• Anxiety over career growth. 60 percent of non-job seekers feel they are on track in their careers, compared to 85 percent of active job seekers who are concerned they should be doing more to get where they want in the future.
  • Who wants to leave? Job seekers tend to be younger with 48 percent ages 18-34, and have an average income of $77,200. In terms of gender, job seekers are almost evenly split, with 52 percent female and 48 percent male.

“We operate in a candidate’s market, which means job seekers can be more demanding about what they want out of their next role,” said Moran. “People want career fulfillment, and it’s not surprising that younger job seekers are more bullish on making a move to achieve their goal. They often have greater personal flexibility to accommodate those career pathing jumps.”

What Candidates Want

Neither active nor passive job seekers are just going to jump to anything, which is where the power of the candidate’s market is more evident. Job seekers value salary, followed by employer loyalty and office location, as the most important factors in a new position.

  • Feeling valued means as much as money. Working for a company that values employees is just as important as salary for job seekers.
  • People don’t quit managers. Contrary to previous beliefs, only 17 percent of job seekers said they were looking for a new job because they didn’t like their manager.
  • Willing to go the extra miles. 72 percent of job seekers said they would be willing to take a longer commute for a new job.
job seekers
(Credit: Addison Group Workplace Survey)

“Salary remains vital when it comes to retaining and attracting candidates, while bad managers might not push away employees as much as previously thought,” said Moran. “Based on our respondents’ sentiments, it seems that today’s job market is less about staying and building something at a company, and much more about building a career for yourself.”

Generational Anxiety

When it comes to their career paths, the survey showed that the three major generations that make up the workforce, Baby Boomers, Generation Xers, and Millennials, are all happy with their progression. However, confidence and sentiment toward their jobs and employers varied significantly.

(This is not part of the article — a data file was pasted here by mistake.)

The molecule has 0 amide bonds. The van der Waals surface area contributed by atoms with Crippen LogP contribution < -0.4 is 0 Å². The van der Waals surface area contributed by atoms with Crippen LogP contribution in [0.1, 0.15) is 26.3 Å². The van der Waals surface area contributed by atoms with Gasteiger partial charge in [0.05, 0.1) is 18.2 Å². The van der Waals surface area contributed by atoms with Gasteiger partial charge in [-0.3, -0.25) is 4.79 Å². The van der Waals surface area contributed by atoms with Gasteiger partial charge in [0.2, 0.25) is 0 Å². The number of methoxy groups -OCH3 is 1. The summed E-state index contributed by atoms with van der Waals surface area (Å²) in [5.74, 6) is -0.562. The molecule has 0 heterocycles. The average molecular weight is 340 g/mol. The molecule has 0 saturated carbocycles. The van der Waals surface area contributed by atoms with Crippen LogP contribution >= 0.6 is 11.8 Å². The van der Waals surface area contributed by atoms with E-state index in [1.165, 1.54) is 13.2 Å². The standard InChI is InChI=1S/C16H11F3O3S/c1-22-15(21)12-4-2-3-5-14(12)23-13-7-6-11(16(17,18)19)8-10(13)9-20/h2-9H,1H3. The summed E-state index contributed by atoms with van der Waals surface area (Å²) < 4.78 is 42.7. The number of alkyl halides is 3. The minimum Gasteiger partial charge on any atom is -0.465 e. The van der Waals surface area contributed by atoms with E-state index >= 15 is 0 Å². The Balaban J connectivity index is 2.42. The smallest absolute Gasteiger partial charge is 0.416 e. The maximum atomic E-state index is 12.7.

• Boomers being left behind. 55 percent of Millennials believe their industry is leaving Boomers behind. However, only 34 percent of Boomers are worried they should be doing more in their career; compared to 69 percent of Millennials and 63 percent of Gen Xers.
  • Youthful enthusiasm. 64 percent of Millennials said they were on the path to their dream job, compared to 54 percent of Gen Xers and 46 percent of Boomers.
  • Late retirement. 52 percent of Boomers and 55 percent of Gen Xers were concerned they weren’t going to be able to retire when they want; compared to 35 percent of Millennials, who likely aren’t thinking too much about that.

More than half of Boomers and Gen Xers think they’ll have to retire at an age older than their parents, compared to 30 percent of Millennials. So, while the majority of employees overall are happy in their careers, anxiety remains over career path and retirement.

“Employers should no longer be in the stage of figuring out Millennials in the workforce. Millennials are the workforce,” said Moran. “Our research shows also that while they see the most potential for themselves, they still are anxious about their future — this means they are always looking for the next opportunity.”

The full survey results and more information can be viewed at Addison Group’s website.